OHSU Nurses Vote To Approve Potential Strike

(Portland, OR) -- Nurses at Oregon Health & Science University Hospital are voting in favor of a potential strike as they fight for a new contract. The Oregon Nurses Association announced the results of the vote yesterday during a rally at Waterfront Park. Negotiations on a new contract started last December, and the contract expired in June. If a strike is called, ONA will give OHSU a ten-day notice to allow the hospital to stop admissions and transfer patients. Nurses and management continue to meet with a negotiator.

Students, Staff At Battle Ground School Receive Threatening Emails

(Battle Ground, WA) -- A middle school in Battle Ground had extra counselors on hand Monday after someone sent threatening emails to students and staff over the weekend. KATU-TV reports the emails were sent out to the Laurin Middle School community on Sunday. School officials say the emails came from a student's account. Police investigated the emails and concluded the student's account had been hacked. Police say the threats were not credible and that there is no risk to the school.

Portland Ranked Coolest City In U.S.

(Portland, OR) -- Portland is solidifying its spot as the hippest city in the nation. Online betting site Betway ranked Portland as the number one coolest city in the U.S. The study based the findings on a city's art scene, nightlife, diversity and commitment to sustainability. Betway also found that the coolest cities in America are becoming increasingly popular with tourists and young professionals.

State Researchers Considering Ways To Control Invasive Beetle

(Salem, OR) -- State researchers are analyzing their options for controlling an invasive borer beetle species in Oregon. The Oregon Department of Forestry tells KATU-TV the Mediterranean Oak Borer is attacking several Oregon white oak trees in the Wilsonville area. The beetle has also been found in Multnomah, Marion and Washington counties. Forestry officials are working with their California counterparts to determine the best ways to control them.

Police Charge Ten Men After Human Trafficking Sting

(Portland, OR) -- Nearly a dozen men are facing charges following a human trafficking sting in eastern Multnomah County. KATU-2 reports the county sheriff's office has charged ten men in connection to the sting performed last Tuesday. Police say all ten men agreed to purchase sex from human trafficking victims, who were actually undercover law enforcement officers in disguise. One of the men allegedly agreed to purchase sex from an undercover officer who was posing as a 15-year-old child.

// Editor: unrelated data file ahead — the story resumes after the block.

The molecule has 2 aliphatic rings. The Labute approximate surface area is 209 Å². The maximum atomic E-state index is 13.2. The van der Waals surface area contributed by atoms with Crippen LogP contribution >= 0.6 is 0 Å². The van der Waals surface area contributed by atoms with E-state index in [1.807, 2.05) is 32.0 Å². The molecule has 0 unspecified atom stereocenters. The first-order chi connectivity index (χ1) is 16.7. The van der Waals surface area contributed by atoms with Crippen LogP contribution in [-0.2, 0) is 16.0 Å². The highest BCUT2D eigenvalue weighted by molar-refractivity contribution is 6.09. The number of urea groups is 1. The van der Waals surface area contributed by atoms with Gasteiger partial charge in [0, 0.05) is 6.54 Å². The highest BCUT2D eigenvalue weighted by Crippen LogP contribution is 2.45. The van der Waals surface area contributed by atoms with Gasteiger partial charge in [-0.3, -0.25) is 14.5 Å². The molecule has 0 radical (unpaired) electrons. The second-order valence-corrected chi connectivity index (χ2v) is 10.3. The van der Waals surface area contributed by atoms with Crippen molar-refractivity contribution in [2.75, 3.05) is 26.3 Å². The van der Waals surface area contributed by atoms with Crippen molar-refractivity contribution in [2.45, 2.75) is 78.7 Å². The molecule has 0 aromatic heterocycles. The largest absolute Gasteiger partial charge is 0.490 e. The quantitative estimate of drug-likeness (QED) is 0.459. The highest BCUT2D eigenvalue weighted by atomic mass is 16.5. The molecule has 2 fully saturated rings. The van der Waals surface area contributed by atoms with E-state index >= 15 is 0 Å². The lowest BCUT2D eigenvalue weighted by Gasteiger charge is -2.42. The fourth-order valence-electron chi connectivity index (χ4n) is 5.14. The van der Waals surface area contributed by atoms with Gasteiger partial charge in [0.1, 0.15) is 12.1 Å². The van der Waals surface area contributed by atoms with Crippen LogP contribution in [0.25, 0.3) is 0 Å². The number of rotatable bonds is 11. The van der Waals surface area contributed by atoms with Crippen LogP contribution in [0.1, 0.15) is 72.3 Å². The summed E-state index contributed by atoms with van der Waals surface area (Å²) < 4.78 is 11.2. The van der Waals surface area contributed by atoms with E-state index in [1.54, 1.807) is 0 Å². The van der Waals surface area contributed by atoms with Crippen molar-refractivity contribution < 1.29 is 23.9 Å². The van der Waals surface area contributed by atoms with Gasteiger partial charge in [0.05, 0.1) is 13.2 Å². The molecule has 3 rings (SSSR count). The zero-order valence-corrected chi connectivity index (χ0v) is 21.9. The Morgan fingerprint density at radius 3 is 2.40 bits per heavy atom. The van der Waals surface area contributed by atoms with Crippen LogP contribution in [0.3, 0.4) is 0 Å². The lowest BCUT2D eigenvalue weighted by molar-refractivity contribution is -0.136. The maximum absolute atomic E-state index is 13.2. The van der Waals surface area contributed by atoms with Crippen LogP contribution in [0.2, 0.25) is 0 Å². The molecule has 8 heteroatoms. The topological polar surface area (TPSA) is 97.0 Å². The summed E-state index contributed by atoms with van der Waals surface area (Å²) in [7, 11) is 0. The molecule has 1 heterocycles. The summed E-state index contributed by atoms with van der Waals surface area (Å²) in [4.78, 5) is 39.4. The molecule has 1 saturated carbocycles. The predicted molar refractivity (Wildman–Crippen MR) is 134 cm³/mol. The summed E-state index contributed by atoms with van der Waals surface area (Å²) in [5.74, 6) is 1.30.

OHSU Nurses To Announce Strike Vote Results

(Portland, OR) -- Nurses at Oregon Health & Science University Hospital will announce the results of their strike vote today. Negotiations on a new contract started last December and the contract expired in June. The results of the vote will be announced during a rally at Waterfront Park. If a strike is called, ONA will give OHSU a 10-day notice to allow the hospital to stop admissions and transfer patients. Nurses and management continue to meet with a negotiator.

Oregon State Hospital Security

(Salem, OR) -- Oregon State Hospital is making changes following the escape of an inmate. Christopher Pray was considered an "extremely dangerous" inmate and stole a state van when he escaped. He was captured in Portland. A federal investigator determined there were immediate concerns at the hospital that had to be fixed, or they'd lose Medicare and Medicaid funding. Hospital officials will review the findings and release a corrective action plan early this week to improve security. If the plan is approved, a federal official will conduct a surprise inspection to make sure it's being followed through.

Buddhist Monks To Build Sand Mandala

(Vancouver, WA) -- Tibetan Buddhist monks will build a sand mandala this week at Cannell Library on the Clark College campus in Vancouver. The monks will use scrapers, funnels, and tubes to put the colored grains of sand in place. It will take five days to complete and then, after a ceremony, the mandala will be destroyed. Previously, mandalas were constructed at Clark College in 2012 and 2020. The opening ceremony is at noon today and the closing ceremony will be held on Friday starting at 1:30 p.m.

Banned Senate Candidates Challenge Law

(Salem,OR) -- Two Oregon State Senators are challenging the Oregon Secretary of State's decision to disqualify them from next year's election. The Secretary of State says ten senators with more than ten unexcused absences can't run for reelection, because they would violate the voter approved Ballot Measure 113. Six of those seats are open next year. Thursday was the first day candidates could file for the May Primary. Senate Republican Leader Tim Knopp of Bend and Klamath Falls Senator Dennis Linthicum filed for reelection. A group of lawmakers is suing, saying the measure's language is unclear. Linthicum's wife Diane has also filed for the Klamath Falls senate seat.

Oregon Gets $58 Million For Trees

(Washington, D.C.) -- One-billion-dollars from the Inflation Reduction Act will be spent planting trees across the U.S., and Oregon will receive 58-million-dollars. The money can be used to plant and maintain trees, combat extreme heat and climate change and improve access to nature is cities, towns and suburbs. The Oregon Department of Forestry will receive the most, nearly 23-million-dollars. The rest of the money will go to groups in Eugene, Portland, Pendleton, Hermiston, Salem, and Hillsboro. Hermiston City Manager Byron Smith says it'll help remove invasive species along the Umatilla River and they'll replant with native trees.